Standing over the port primary winch, I grind hard and watch our big white Code Zero fill with breeze. Accordingly, our crew can feel Yahtzee start to rocket forward and our boatspeed quickly jumps to nearly 8 knots. Though it feels like it, we’re not racing other boats, rather the sunset as we sail south towards San Diego. Running smoothly at a full gallop now, my dad, Jill and I sit back to enjoy the ride while the boys bounce back and forth between the cockpit and down below. It is yet another dream sequence in an increasingly long list of them.

Riding the Code Zero south to San Diego.

After a stunning summer in Alaska, Jill and I had some trepidation about what cruising the coast of California would bring. With more people and boats than we’re used to, more hustle and bustle, would we enjoy it? Umm…yes. Sometimes I feel as though we’re living in a dream world that gets punctuated by the day-to-day facts of life that include homeschooling and work, and the inevitable parts of being a nomad like finding laundry, showers and groceries ashore. Fortunately, after so many years of cruising under our belts, we know the routine well and are exceedingly comfortable with the flow.

Much of what we enjoyed about our time in San Francisco Bay has carried on as we’ve sailed south. Sunny warm weather is pervasive. Beach town vibes are easy to meld into. Finding fresh, delicious food is a real treat. Linking up with old friends brings a lot of laughter and reminiscing. And connecting with other sailors and cruising families in Half Moon Bay, Santa Cruz, Monterey, Santa Barbara, Ventura, San Pedro, Newport Beach and here in San Diego is incredibly rewarding.

From the boys, we’re seeing an equally enthusiastic response in our changes of latitude. They’re reveling in the typical lower latitude cruising routine of waking with the sun, playing all day in it, and falling contentedly asleep shortly after it sets. We are too.

But what’s been particularly rewarding for them is meeting and playing with new friends from other boats. We’ve experienced this a little bit in our travels through the Pacific Northwest and Alaska, but it’s different here. Instead of meeting weekend or summer-time vacation cruisers, we’re sailing with full-time cruising families heading in the same direction, south to Mexico. Because of this, we’re able to hook up time and again at marinas, anchorages and on beaches. And we’re continually in awe of how quickly boat kids connect and then hang out like they’ve known each other for years. Age doesn’t seem to matter when they’re not constrained, arranged or assessed by the standards of grade levels, organized sports or the societal norms of cliques. They’re just kids being kids.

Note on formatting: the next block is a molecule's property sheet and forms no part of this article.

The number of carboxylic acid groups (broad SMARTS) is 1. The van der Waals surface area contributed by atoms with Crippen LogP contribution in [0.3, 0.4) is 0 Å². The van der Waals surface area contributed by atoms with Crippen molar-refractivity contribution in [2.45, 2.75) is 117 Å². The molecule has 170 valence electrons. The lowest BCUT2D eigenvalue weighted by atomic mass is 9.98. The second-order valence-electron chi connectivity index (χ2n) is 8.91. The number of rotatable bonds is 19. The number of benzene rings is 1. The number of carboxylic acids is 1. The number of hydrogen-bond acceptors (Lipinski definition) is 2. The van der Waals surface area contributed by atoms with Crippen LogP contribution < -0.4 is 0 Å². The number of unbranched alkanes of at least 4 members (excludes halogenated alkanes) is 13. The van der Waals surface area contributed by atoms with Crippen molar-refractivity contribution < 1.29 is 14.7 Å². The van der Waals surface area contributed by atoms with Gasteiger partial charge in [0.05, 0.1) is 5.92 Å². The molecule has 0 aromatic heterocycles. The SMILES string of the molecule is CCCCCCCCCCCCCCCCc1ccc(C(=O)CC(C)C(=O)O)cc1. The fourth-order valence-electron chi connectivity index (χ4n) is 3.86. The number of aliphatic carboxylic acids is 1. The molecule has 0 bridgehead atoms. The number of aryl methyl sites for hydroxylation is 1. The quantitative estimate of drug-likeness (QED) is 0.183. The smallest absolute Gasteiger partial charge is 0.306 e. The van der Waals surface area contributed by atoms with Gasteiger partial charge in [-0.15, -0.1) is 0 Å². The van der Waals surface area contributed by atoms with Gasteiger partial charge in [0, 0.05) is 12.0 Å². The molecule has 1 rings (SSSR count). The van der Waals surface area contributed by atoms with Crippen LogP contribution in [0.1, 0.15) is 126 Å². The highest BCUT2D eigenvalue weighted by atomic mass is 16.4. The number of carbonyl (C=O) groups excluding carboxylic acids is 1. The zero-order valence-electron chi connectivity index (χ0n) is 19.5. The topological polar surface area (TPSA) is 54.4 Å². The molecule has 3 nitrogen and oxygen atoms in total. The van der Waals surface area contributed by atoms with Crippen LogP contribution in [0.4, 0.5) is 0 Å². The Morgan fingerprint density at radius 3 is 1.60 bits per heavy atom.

As I type this, we’re days away from shoving off to continue the voyage south. With us, we’ll carry fond memories of California firmly etched in our minds. Happily, we’ve enjoyed it far more than we thought we would. And now, it’s on to Mexico…

Sailing south from San Francisco.
Yahtzee anchored under a bright sun in Half Moon Bay.

Wednesday night sailing races in Santa Cruz.
The family minivan loaded with skateboard, scooter, wagon and more.
Downwind to Monterey.
Practicing their busking skills to fill the cruising kitty.
Greeted by seals during sunset on an overnight passage to Santa Barbara.

So many dolphins once we passed Point Conception.

Put to work on Maiden.
Football on the beach with the boys from SV Descanso.
Watching sailing races from the deck of the Santa Barbara Yacht Club.
Surfing with buddies from SV SUR.
Of course we’ve had to do a boat project here and there.
Skateboarding with the boys and friends back to Yahtzee and SUR in Santa Barbara.
My dad joined us from Santa Barbara to San Diego.
Watching surfers at Ventura Beach, one of our favorite stops.
Reading time while sailing.
Hanging out in San Pedro (LA Harbor) with our new buddy Steve, owner of VIVA, Grand Soleil 39 hull number one.
Yahtzee shined up and nestled in at the beautiful Cabrillo Beach Yacht Club in San Pedro.
Balance practice in Newport Beach Harbor.
Ready for a night on the town!
Story time with Papa.
Newport Beach Harbor from the ferris wheel.

Happy hour at the beach.
Trick ‘or’ Treating on Coronado Island.
Sunsets are incredible every night.

Seward to San Diego in 5 months and over 3,000 miles.

6 Replies to “California Dreaming…”

  1. Take your time and enjoy the sail to Cabo. So many remote locations to stop unlike any others you’ll find once in Mexico.

  2. Wonderful!, as usual. Love following along on your adventure.

    I’m spending my last winter in someone else’s cabin, here on Decatur Island. Next winter will be the first spent in my own! Other than that, life is just as you left it four years ago here.

    Miss you guys! But not too much, because I know you’re out there having a great life.

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